The following reflects the majority opinion of the Editorial Board
Last week, Miami University's Sustainability Committee failed to come to an agreement as to whether university President Gregory Crawford should sign the American College and University Presidents' Climate Commitment (ACUPCC).
This comes despite the fact that 400 other institutions for higher education, including Miami's peer institutions like Ohio State, Ohio University, Denison University, Bowling Green State University and the University of Cincinnati have all taken the necessary steps to pledge their willingness to do everything in their power to be carbon neutral in the foreseeable future. Some of them did so nine years ago.
Miami has a moral obligation to do the same, and The Student believes the university's hesitation in the face of such an impending crisis speaks volumes about what the university actually prioritizes.
Crawford has promised to promote a "culture of sustainability" on Miami's campus, but that promise rings hollow when we look at all the ways the university has failed to build on the momentum after achieving its own small sustainability goals set nine years ago.
It's all too easy for the university to greenwash that progress and encourage complacency with what has managed to be done. But Miami students cannot afford to let the university skirt by so easily.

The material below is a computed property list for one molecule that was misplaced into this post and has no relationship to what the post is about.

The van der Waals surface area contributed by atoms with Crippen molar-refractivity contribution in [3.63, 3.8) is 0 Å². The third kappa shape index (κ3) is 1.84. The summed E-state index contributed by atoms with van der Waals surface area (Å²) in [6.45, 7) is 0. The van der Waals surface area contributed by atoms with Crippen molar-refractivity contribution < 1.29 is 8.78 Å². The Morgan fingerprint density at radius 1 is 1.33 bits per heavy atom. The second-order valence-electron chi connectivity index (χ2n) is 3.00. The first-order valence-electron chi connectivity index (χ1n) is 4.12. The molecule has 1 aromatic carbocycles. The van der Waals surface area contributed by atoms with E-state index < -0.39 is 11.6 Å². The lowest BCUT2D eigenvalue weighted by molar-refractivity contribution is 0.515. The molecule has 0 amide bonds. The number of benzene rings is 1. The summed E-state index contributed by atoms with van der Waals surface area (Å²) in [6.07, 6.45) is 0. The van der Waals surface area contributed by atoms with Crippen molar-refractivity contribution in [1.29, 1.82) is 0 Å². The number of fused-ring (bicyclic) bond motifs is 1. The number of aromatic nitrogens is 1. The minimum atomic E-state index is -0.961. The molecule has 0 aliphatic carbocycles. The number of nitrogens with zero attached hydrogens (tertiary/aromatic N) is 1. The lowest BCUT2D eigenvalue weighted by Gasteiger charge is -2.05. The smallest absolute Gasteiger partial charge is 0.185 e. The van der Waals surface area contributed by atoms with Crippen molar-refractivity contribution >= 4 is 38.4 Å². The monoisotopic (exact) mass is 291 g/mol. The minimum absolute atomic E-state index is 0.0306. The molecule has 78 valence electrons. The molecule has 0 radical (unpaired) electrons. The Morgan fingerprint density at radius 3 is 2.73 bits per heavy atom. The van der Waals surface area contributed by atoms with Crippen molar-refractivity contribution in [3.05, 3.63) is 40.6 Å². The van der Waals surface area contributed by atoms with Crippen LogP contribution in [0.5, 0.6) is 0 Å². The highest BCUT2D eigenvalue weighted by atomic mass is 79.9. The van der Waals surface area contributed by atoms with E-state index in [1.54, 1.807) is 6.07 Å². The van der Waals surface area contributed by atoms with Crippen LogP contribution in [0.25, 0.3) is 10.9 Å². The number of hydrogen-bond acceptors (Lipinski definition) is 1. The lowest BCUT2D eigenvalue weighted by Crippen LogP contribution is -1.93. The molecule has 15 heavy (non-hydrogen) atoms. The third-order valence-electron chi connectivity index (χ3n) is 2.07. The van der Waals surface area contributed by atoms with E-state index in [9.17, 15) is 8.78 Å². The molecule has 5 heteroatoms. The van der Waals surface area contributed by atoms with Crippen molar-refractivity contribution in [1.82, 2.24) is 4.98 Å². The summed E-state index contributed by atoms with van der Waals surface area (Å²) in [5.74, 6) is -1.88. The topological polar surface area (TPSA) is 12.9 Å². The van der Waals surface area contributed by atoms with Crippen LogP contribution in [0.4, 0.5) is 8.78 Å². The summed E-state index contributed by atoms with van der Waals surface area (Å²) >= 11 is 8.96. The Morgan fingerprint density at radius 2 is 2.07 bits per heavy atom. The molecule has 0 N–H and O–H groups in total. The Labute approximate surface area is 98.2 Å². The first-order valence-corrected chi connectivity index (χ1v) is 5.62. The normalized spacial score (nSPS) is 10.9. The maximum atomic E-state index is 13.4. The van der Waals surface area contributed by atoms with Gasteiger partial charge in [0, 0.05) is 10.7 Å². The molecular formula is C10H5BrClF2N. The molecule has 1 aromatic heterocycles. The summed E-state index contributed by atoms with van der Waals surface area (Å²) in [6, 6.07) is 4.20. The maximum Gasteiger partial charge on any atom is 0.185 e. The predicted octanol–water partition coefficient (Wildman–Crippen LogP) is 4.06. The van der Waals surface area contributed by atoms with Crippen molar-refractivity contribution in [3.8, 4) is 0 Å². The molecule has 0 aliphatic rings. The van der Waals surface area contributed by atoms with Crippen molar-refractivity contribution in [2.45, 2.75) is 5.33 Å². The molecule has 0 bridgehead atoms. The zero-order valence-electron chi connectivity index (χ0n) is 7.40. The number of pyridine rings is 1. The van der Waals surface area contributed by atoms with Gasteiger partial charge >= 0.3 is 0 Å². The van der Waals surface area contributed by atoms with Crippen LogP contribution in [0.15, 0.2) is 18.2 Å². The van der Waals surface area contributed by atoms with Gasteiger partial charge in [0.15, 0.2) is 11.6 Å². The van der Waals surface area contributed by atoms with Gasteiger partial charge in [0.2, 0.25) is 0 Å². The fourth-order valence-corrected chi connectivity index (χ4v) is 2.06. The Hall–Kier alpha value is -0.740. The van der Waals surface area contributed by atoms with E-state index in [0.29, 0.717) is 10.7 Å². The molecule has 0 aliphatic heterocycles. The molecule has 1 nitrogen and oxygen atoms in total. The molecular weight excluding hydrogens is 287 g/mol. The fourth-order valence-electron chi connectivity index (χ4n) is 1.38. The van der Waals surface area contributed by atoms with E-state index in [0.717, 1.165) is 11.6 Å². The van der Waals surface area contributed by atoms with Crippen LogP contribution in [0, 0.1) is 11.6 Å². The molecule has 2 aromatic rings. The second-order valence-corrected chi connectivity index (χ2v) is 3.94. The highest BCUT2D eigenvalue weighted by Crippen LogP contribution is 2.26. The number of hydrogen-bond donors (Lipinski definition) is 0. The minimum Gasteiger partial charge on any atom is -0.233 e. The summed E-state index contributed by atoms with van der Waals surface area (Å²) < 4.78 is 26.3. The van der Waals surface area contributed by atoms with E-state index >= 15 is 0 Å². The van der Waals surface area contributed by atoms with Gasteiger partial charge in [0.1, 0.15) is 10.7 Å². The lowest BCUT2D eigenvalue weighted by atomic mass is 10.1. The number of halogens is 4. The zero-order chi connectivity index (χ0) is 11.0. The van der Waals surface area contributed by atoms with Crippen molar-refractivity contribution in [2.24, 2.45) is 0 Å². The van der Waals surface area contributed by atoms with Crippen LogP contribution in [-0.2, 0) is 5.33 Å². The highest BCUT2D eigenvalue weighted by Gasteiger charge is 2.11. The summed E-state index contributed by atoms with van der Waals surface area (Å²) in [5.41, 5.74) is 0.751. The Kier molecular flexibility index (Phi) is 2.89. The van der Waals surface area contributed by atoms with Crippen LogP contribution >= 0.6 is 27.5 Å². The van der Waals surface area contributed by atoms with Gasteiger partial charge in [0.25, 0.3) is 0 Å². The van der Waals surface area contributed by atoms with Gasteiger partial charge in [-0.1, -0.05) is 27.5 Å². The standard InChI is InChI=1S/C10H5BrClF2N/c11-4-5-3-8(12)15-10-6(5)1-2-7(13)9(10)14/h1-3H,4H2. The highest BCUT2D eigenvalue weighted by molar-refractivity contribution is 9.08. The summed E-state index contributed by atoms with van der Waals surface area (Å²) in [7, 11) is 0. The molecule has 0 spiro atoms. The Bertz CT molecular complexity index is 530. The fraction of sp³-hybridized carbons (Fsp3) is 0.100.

"Environmental stewardship, social responsibility and economic viability for current and future generations" should include making sure the environment is hospitable to the next generation of students - otherwise, the "economic viability" of the university isn't going to matter when people are more concerned with the climate meltdown.
The Student isn't alone in feeling as though the university is on the brink of failing the entire community. Nearly 500 Miami students have signed the petition to ask Crawford to sign the commitment. Even though many of us will only be on campus for four years, we all have a stake in this.
And while student input was taken into account at last week's meeting, it's clear that wasn't enough to tip the scales in the discussion.
The Student was dismayed to hear that the university's own Sustainability Committee was "gathering information on all sides." There aren't equal sides to the climate crisis. Giving credence to anything else is to give priority to things like monetary concerns and structural barriers that are nothing compared to the human cost of the looming environmental threat.
We just hope Miami is not so foolish.
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The Institute for Environmental Sustainability is on our side, though. Jonathan Levy, the director of the institute, agreed that Miami has a "moral obligation" to at least attempt to fulfill the goals of the commitment.
"I recognize that [failure] is a possibility, but all this commitment is doing is saying, 'we're going to try,'" Levy said.
We can't afford to simply try. The planet can't afford a half hearted 'We tried' when the global south is already feeling the heat.
President Crawford, sign the ACUPCC. If that's the best we can do, it's the least you can do.